During the pandemic, so many of us have been cut off from the activities we find fulfilling and enjoyable, and science communication is no exception. Before the emergence of COVID-19, scientists relied on festivals, school visits and public lectures to disseminate information in an engaging and digestible way, but these in-person events have been curtailed recently to prevent the spread of the virus. Emily Han, a Ph.D. student studying neuroscience at the Johns Hopkins University School of Medicine, found one way to circumvent this problem. Emily teamed up with her friend Gayathri Karthik, a Ph.D. student at Duke-National University of Singapore Medical School, to start a podcast focused on the psychological impact of the pandemic. The program, called Your Brain in the Time of COVID-19, explores how we can apply what scientists have learned about the brain to understand our own experiences during this historic upheaval of our day-to-day life. The podcast launched in May 2020 and is now finishing up its first season. Each episode focuses on a different theme; so far, anxiety, loneliness, grief, altruism and memory have been covered.

One challenge in science communication is conveying the relevance of scientific findings to a broad audience — in other words, answering the question: Why should I care? This podcast engrosses the listener from the get-go by using science to understand what is happening to our own bodies and minds during a tumultuous time. “Back in early March 2020, I had a lot of anxiety because I grew up in China, and the pandemic hit there a little earlier than the rest of the world,” Emily explained. “It was a very confusing mix of emotions I had to navigate through. Then when the pandemic also hit the rest of the world, I saw that other people also experienced similar emotions. Gaya and I were chatting and we thought, what if we create a podcast to talk about these emotions?” Emily hopes that understanding the basis of these feelings could bring comfort to listeners. “For example,” she explains, “learning about the course of an immune response made me feel more in control, and more at peace with my body when I feel sick. ‘OK, this fever is very uncomfortable, but it’s my body’s effort to kill the pathogens.’”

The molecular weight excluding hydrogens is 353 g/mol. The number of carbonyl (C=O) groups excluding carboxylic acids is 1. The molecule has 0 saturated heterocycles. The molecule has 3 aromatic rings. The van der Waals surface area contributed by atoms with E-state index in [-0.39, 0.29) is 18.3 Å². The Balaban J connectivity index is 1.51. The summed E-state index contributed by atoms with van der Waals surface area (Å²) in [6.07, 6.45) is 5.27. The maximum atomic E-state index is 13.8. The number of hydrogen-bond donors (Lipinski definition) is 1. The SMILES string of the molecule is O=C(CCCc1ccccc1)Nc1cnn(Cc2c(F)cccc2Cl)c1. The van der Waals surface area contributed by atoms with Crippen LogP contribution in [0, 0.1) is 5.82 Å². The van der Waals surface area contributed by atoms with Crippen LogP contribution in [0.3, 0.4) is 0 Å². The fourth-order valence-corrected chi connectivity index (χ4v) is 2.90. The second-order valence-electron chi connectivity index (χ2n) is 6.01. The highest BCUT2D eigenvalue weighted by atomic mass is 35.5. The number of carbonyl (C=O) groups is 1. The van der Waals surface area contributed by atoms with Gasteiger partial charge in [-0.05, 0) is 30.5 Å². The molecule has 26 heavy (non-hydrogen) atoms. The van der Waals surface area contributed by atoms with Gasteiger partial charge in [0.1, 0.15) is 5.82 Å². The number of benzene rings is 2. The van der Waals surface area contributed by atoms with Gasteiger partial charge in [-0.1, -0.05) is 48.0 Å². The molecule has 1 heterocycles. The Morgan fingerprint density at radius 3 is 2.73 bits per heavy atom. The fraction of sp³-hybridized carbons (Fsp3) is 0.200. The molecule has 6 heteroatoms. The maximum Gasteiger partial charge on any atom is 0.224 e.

In fact, Emily and Gaya’s episode on loneliness helped me process my own reaction to long periods of time spent at home. The pair discussed how human relationships would have been advantageous for survival throughout evolutionary history; consequently, loneliness has become an innately painful feeling that drives us to seek out companionship. Social activities, they explained, trigger dopamine release in the brain — a response that is very similar to the brain’s reaction to other rewarding stimuli that are essential for survival, such as food. Simply classifying social interaction as a need akin to hunger or thirst, rather than a pastime, persuaded me to set aside more time to connect with friends either virtually or in safer outdoor settings. The episode also clarified why the social situations we normally crave may seem more daunting after long periods of isolation. Gaya explained that chronic loneliness can be perceived as a lack of safety, and is thought to trigger a state of hypervigilance in the brain. “When we’re feeling lonely, we perceive the social world to be a lot more threatening, and then we start expecting more negative social experience,” she elaborated. All the more reason to be patient with ourselves as we reacclimate to social settings when the pandemic ebbs.

Being an audience to this podcast feels like listening in on a conversation between friends, but hours of research, planning, writing, fact-checking and editing underpin each episode. The hard work seems well worth it to create an educational resource that can be accessed for free, and is unconstrained by distance or border lines. “The best part is to see people around the world listening to it, and receiving it well,” Emily said. “We were so nervous when we promoted it on Facebook and Reddit, because we have always thought there are a lot of mean people on the internet. But we got a lot of very warm and enthusiastic responses from strangers. …They live in faraway countries we’ve never traveled to. It was really surreal for us. … We probably would not have crossed paths with these people in real life. Yet to think our voice had reached them, and our experiences and emotions resonated with theirs, is quite heartwarming.”

Find the podcast on Apple Podcasts.


Related content

Want to read more from the Johns Hopkins School of Medicine? Subscribe to the Biomedical Odyssey blog and receive new posts directly in your inbox.

Share This Post